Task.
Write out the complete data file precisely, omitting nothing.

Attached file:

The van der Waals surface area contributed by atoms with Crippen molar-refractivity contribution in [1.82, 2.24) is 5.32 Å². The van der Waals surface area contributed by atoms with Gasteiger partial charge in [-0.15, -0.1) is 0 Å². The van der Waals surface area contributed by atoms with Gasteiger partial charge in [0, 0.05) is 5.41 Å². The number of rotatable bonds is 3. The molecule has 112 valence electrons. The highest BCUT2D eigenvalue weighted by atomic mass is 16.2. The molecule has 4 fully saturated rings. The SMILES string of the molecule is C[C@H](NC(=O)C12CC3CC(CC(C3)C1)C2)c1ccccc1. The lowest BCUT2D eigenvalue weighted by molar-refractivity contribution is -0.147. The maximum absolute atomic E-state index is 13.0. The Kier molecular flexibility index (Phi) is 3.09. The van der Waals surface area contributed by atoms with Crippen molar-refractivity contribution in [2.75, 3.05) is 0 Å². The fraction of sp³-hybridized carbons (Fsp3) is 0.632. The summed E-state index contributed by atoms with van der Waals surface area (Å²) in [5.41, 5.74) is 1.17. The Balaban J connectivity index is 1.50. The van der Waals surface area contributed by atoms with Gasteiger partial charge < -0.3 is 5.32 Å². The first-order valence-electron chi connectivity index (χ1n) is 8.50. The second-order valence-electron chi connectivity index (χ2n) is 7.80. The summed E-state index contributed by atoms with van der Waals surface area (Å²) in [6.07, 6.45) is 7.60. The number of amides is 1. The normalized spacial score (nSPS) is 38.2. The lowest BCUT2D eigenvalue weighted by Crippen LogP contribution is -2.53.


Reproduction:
The van der Waals surface area contributed by atoms with Crippen molar-refractivity contribution in [1.82, 2.24) is 5.32 Å². The van der Waals surface area contributed by atoms with Gasteiger partial charge in [-0.15, -0.1) is 0 Å². The van der Waals surface area contributed by atoms with Gasteiger partial charge in [0, 0.05) is 5.41 Å². The number of rotatable bonds is 3. The molecule has 112 valence electrons. The highest BCUT2D eigenvalue weighted by atomic mass is 16.2. The molecule has 4 fully saturated rings. The SMILES string of the molecule is C[C@H](NC(=O)C12CC3CC(CC(C3)C1)C2)c1ccccc1. The lowest BCUT2D eigenvalue weighted by molar-refractivity contribution is -0.147. The maximum absolute atomic E-state index is 13.0. The Kier molecular flexibility index (Phi) is 3.09. The van der Waals surface area contributed by atoms with Crippen molar-refractivity contribution in [2.75, 3.05) is 0 Å². The fraction of sp³-hybridized carbons (Fsp3) is 0.632. The summed E-state index contributed by atoms with van der Waals surface area (Å²) in [5.41, 5.74) is 1.17. The Balaban J connectivity index is 1.50. The van der Waals surface area contributed by atoms with Gasteiger partial charge < -0.3 is 5.32 Å². The first-order valence-electron chi connectivity index (χ1n) is 8.50. The second-order valence-electron chi connectivity index (χ2n) is 7.80. The summed E-state index contributed by atoms with van der Waals surface area (Å²) in [6.07, 6.45) is 7.60. The number of amides is 1. The normalized spacial score (nSPS) is 38.2. The lowest BCUT2D eigenvalue weighted by Crippen LogP contribution is -2.53.